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Spinal tumors Tumors of the spine are easily classified as extradural, intradural/extramedullary, and intramedullary. Regarding spinal tumors in general, extradural lesions occur most commonly and most are metastatic. Of the intradural lesions (which are rare), 84% are extramedullary, the majority being nerve sheath tumors or meningiomas. Approximately 16% of intradural tumors are intramedullary, the most common being ependymoma followed by astrocytoma. A primary spinal tumor means it comes from cells within or near the spine. They can involve the spinal cord, nerve roots, and/or the vertebrae (bones of the spine) and pelvis. They can be benign (non-cancerous) or malignant (cancerous). In general, benign tumors do not invade other tissues. Malignant tumors may invade other tissues and organs in the body. Although primary spinal tumors often contain a number of abnormal genes their cause remains unknown. In some cases the tumors run in families. Tumors in the spine become a problem when they compress the spinal cord or nerves. This can lead to serious complications such as paralysis and loss of bladder and bowel control. Others can destroy the vertebral bone that supports the spinal cord making it unstable. A secondary spinal tumor is more common. This means that the tumor traveled there from cancer somewhere else in the body. These secondary or metastasized tumors are always cancerous. These cancer cells travel and cause tumors that usually involve the vertebrae or bony portion of the spine. They may come from melanoma (skin cancer), cancer in the lung, breast, prostate, kidney, or thyroid gland for example
<ul><li>In adults </li></ul><ul><ul><li>3.0% to 7.4% of patients with lung, prostate, breast cancer </li></ul></ul><ul><ul><li>overall frequency approximately 5%. </li></ul></ul><ul><ul><li>with early diagnosis, treatment is effective in 90% of patients. </li></ul></ul>Spinal tumors-epidemiology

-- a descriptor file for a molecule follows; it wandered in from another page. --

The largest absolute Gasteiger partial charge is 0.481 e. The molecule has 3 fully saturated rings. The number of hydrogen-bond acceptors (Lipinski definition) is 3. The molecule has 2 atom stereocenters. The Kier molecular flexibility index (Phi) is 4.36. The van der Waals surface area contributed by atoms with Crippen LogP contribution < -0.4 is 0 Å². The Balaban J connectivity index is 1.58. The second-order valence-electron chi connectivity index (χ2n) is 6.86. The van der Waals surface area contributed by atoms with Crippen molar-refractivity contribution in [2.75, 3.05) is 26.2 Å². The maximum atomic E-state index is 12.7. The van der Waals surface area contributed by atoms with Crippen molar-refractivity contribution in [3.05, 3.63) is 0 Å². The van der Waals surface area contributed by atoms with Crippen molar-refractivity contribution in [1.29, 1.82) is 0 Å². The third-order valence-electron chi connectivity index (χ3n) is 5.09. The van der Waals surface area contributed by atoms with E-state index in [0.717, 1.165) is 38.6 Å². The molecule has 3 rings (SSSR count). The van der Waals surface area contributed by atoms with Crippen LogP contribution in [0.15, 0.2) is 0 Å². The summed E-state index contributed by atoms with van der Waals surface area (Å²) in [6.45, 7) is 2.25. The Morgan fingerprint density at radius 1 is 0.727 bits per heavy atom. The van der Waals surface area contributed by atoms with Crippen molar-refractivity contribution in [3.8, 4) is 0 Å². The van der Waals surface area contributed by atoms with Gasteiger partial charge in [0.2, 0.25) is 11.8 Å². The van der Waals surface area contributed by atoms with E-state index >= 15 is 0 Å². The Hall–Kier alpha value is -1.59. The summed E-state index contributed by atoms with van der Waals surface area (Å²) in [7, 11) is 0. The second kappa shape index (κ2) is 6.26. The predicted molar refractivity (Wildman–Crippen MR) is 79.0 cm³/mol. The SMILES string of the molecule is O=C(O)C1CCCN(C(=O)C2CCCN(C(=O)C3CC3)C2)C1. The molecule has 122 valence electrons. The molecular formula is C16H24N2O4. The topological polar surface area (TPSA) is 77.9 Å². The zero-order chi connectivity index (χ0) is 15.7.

<ul><li>Symptoms </li></ul><ul><li>Specific clinical symptoms are variable and are largely determined by tumor location. </li></ul><ul><li>Spinal Tumors may present with: </li></ul><ul><li>Weakness of the upper limbs. Weakness, which usually follows the development of local or radicular pain, can develop gradually in association with progressive balance disturbance and numbness </li></ul><ul><li>Shrinking of the muscles mass of the upper limb and hands </li></ul><ul><li>Spasticity and stiffness of the upper limbs </li></ul><ul><li>Pain accompanies malignant spinal cord compression in 70% to 96% of cases </li></ul><ul><li>Complete loss of motor and sensory function below the affected level (cord shock) can occur abruptly as vascular insufficiency progresses to frank ischemia. </li></ul><ul><li>Other associated symptoms are urinary or bowel problems where there is loss of control of bowel or bladder function. </li></ul>Spinal tumors
Surgery Complete surgical removal is the treatment of choice for most spinal tumors. This can be accomplished in almost all cases by means of a standard posterior laminectomy. A laminectomy is the removal of the back part of the bony spine to gain access to the spinal canal. Decompression refers to removing bone around the spinal cord or spinal nerves in order to take pressure off these structures. Neurological damage during surgery has been improved with the use of newer techniques. These techniques include ultrasonic aspirators, and microsurgery. Ultrasonic aspirators use sound waves to destroy the tumor. It also sucks up the pieces of tumor. Microsurgery uses a microscope for a better view of the operation site. This helps to minimize any damage to surrounding healthy tissue. If the spine needs to be stabilized or fused as a result of removing a tumor in bone, metal hardware may be required. Metal plates, cages, rods, or screws may be used. The bone may be additionally supported by bone graft or bone cement. Recurrences are rare if total removal has been achieved. Some tumors may not be possible for complete excision and radiotherapy may be necessary. Radio- and Chemo-therapy Malignant tumors may require additional treatment with radiation or chemotherapy. Referrals will be made to the oncologist and therapeutic radiologist for evaluation based on histology results after surgery. Spinal tumors-Treatment